Thirty recent cases of professors whose colleagues attempted to drum them out of the department, and a background story on mobbing behavior among professors. Two of the victims listed on this site have names that should be well known in the theory community: Jack Edmonds and Adrian Bondy. Via MF.


My experience is that unfair mobbing is a minor problem compared to the problem of professors behaving badly because they know that can't be fired because of tenure, and the rest of the faculty failing to take any actions to at least express non-approval of the bad behaviour.
Yeah, it should be pointed out that in many of the listed cases the victims also behaved badly. And as you say, many professors behave badly and either get away with few consequences for their behavior or shrug off attempts at correcting them. But prosecuting them for failing to accurately account for their office supplies doesn't seem like the right way to fix the situation.
I should also emphasize that few mobbing targets (indeed, few humans) are wholly innocent of mistakes and faults. Many victims of lynching in the old South were guilty of serious crimes, but that does not alter the fact that they were lynched. Does this seem curiously subjective to you? We might always object to lynching, but should we similarly object to mobbing? In my own commercial experience, mobs... mobs get things done. I have formented mobs to purge the workplace of people I identify as barriers to success. I guess this is encapsulated in the Lorenz quote that we can bring mobs under rational control... or that mob behavior can be rationally deployed. But once deployed it has its own rules. Like scientists in any field, we name and explain an empirically identifiable phenomenon. Our primary goal is to understand it. This means in addition that moralizing is of lower priority. It is plain to me, for example, that most human mobbings are unreasonable, untruthful, unnecessary, harmful, wrong. hmmm i guess if you define it that way then no i am not involved in mobbing. When I do it, I entreat other humans to engage with me in reasonable, truthful, necessary, and right objectives. It happens every few years, usually at Microsoft, where many managers believe mobs are legitimate quality assurance tools. hmm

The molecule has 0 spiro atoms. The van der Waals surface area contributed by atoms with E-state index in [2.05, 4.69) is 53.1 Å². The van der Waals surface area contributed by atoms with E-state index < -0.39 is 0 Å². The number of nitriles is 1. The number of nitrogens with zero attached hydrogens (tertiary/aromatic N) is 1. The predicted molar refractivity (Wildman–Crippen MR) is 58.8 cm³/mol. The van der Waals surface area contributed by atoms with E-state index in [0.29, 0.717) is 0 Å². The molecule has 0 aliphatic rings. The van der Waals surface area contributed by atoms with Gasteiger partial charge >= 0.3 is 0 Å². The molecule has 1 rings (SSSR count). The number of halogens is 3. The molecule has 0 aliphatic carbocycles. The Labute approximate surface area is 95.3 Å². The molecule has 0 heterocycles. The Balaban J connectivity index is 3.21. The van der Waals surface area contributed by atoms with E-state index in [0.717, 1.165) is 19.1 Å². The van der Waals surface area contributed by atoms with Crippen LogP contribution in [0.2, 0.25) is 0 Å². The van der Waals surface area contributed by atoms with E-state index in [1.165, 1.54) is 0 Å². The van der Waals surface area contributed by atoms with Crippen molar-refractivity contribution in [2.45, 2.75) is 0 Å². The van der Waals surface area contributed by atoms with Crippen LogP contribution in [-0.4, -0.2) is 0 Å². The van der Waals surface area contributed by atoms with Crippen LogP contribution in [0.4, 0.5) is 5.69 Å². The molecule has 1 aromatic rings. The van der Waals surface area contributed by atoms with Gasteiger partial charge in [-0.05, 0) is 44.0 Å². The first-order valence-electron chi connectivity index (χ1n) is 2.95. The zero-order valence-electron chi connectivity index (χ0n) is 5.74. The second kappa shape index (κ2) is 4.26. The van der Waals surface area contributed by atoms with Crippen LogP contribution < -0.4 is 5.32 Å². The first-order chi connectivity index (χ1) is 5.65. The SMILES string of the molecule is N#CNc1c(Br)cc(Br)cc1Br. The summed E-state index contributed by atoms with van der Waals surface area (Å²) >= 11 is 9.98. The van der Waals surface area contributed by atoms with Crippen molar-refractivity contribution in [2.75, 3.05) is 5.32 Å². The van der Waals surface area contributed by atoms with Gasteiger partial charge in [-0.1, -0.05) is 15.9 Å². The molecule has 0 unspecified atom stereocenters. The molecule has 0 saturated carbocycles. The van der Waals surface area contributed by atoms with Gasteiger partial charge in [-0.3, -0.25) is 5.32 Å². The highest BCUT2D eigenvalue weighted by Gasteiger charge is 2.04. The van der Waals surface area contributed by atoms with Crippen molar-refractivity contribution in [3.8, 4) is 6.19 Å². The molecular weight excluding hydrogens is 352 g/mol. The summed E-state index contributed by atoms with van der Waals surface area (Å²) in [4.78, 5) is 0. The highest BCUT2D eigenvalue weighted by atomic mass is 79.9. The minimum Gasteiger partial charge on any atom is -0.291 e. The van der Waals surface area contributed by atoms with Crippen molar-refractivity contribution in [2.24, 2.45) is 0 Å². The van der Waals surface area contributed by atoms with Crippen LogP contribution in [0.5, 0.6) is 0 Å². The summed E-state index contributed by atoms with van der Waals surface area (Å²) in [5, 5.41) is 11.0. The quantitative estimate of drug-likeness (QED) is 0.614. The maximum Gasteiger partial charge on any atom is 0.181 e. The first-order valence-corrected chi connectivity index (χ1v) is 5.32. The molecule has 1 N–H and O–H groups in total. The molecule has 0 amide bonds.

None: When academic politics gets ulgy
Your story is one-sided. Edmonds and Bondy are/were great researchers, but unless you are a student under them, or a colleague with them, you will never understand the kind of people they are. Edmonds, for example, is dreaded by students. He tosses insults and rude comments at students. Bondy, on the other hand, has turned "lazy".
11011110: Re: When academic politics gets ulgy
I was trying not to take a position on those cases, beyond citing them as instances of a more general phenomenon, actually. As livejournal user mcfnord stated above, when this kind of mobbing occurs, there's usually a reason for it. The question, though, is whether it's an appropriate way of handling whatever problems might exist — it seems to violate all our norms of due process.